China

China’s exports rose 30.6% over a year ago in March as global consumer demand strengthened and traders watched for signs of what President Joe Biden might do about reviving tariff war talks with Beijing, the Associated Press reported. Exports rose to $241.1 billion, decelerating from the dramatic 60.6% rebound in the first two months of 2021, customs data showed Tuesday. Imports rose 38.1% over a year ago to $227.3 billion in a sign of reviving Chinese activity.
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China’s finance ministry is considering transferring its stake in China Huarong Asset Management Co. to a unit of the nation’s sovereign wealth fund that invests in financial companies, Bloomberg News reported. One motivation for the proposed transfer to Central Huijin Investment Ltd. is that the unit has more experience resolving debt risks, the person said, asking not to be identified discussing private information. Deliberations over a transfer have continued as investor concern over China Huarong’s financial health sent the company’s dollar bonds tumbling to record lows this month.
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China’s fast-moving campaign to curb the power of internet giants has hit its latest mark: Ant Group, the fintech sister company of the e-commerce behemoth Alibaba, the New York Times reported. Ant announced on Monday that it would undertake a sweeping, government-ordered overhaul of its business to allay regulators’ concerns about the way it competes with rivals, its large-scale collection of user data and the risks its business may pose to the wider financial system.
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Alibaba Group, the world’s biggest e-commerce company, was fined 18.3 billion yuan ($2.8 billion) by Chinese regulators on Saturday for anti-competitive tactics, as the ruling Communist Party tightens control over fast-growing tech industries, the Associated Press reported. Party leaders worry about the dominance of China’s biggest internet companies, which are expanding into finance, health services and other sensitive areas. The party says anti-monopoly enforcement, especially in tech, is a priority this year.
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China Huarong Asset Management Co. is preparing to offload non-core and loss-making units as part of a broad plan to revive profitability that would avoid the need for a debt restructuring or government recapitalization, Bloomberg News reported. The state-owned manager of non-performing loans, which spooked investors this month after delaying its earnings report, has submitted the plan to regulators and received positive initial feedback, the people said, asking not to be identified discussing private information.
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China’s 36 million university students are starting to learn what it’s like to live without easy credit, Bloomberg News reported. Last month authorities effectively shuttered student access to the once ubiquitous online loan industry, a sprawling collection of apps, fintechs and other unregulated lenders. Internet platforms were told to stop offering online loans to students and unwind existing credit. Banks will need to seek regulatory approval before promoting such loans on campus.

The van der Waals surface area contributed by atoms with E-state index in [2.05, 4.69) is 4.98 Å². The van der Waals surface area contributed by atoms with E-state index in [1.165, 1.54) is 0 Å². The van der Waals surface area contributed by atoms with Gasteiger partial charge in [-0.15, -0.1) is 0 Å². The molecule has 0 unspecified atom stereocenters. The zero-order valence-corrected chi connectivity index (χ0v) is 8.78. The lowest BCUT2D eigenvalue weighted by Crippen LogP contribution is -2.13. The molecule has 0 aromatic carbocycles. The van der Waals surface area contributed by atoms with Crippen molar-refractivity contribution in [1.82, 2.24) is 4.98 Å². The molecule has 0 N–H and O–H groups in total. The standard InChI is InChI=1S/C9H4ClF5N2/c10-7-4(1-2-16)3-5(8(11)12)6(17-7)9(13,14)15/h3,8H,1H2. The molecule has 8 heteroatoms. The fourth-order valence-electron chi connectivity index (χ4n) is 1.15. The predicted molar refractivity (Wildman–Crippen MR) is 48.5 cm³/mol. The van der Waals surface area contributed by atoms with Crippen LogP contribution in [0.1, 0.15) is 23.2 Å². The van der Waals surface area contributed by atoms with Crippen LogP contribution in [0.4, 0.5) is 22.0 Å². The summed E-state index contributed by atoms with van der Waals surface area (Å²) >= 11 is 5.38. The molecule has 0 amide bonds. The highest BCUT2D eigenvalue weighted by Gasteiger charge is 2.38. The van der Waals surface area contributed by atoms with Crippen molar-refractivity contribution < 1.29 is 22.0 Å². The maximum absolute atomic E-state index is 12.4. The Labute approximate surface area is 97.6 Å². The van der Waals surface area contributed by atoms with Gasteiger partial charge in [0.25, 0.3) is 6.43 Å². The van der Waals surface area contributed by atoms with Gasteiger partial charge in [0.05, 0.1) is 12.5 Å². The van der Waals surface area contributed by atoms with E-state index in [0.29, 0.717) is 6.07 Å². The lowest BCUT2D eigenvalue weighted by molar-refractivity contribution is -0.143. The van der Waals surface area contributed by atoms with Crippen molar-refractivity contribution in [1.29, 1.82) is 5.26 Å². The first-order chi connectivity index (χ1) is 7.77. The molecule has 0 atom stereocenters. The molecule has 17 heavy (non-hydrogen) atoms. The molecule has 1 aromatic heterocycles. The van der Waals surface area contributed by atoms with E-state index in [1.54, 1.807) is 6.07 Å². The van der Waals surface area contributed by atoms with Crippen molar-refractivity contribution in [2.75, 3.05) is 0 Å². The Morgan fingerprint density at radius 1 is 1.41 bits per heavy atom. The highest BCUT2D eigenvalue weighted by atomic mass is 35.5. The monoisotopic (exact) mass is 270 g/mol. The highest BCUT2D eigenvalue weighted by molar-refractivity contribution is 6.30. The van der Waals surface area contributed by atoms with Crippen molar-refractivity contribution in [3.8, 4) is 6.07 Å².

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China’s efforts to get its people spending got a boost over the three-day traditional tomb-sweeping holiday, with official and private data showing travel back up to pre-coronavirus levels by some metrics, the Wall Street Journal reported. Swaths of China’s economy, in particular manufacturing and exports, long ago regained their pre-virus levels. But consumer spending, held back by travel restrictions and caution over the possibility of a resurgence, has been a persistent laggard for the past year.
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To defend against accusations by Washington, D.C., and others that it doesn’t play fair on trade, Beijing could point to the banks. Chinese leaders have been steadily lowering the barriers they had erected around the country’s vast financial system, giving Wall Street and European lenders a greater shot at winning business in the world’s second-largest economy. Now the walls are going up again, the New York Times reported. New Chinese rules have sharply limited the ability of foreign banks to do business in the country, making them less competitive against local rivals.
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China will deliver 550 billion yuan ($84 billion) in tax cuts to help support the economy’s recovery, a move that could also damage local governments’ finances further, Bloomberg News reported. The government will lower taxes for small and micro-sized businesses and offer tax breaks for companies in advanced manufacturing, state media reported Wednesday, citing a State Council meeting chaired by Premier Li Keqiang. That’s on top of record tax and fee cuts last year.
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China’s economic recovery picked up a surprising amount of steam in March, boosted by strong domestic consumption and unquenchable foreign demand for Chinese-made goods, the Wall Street Journal reported. The country’s official manufacturing purchasing managers index, a gauge of factory activity, hit a three-month high of 51.9 in March, topping February’s reading of 50.6 with the 50 mark separating expansion from contraction, according to data released Wednesday by the National Bureau of Statistics.
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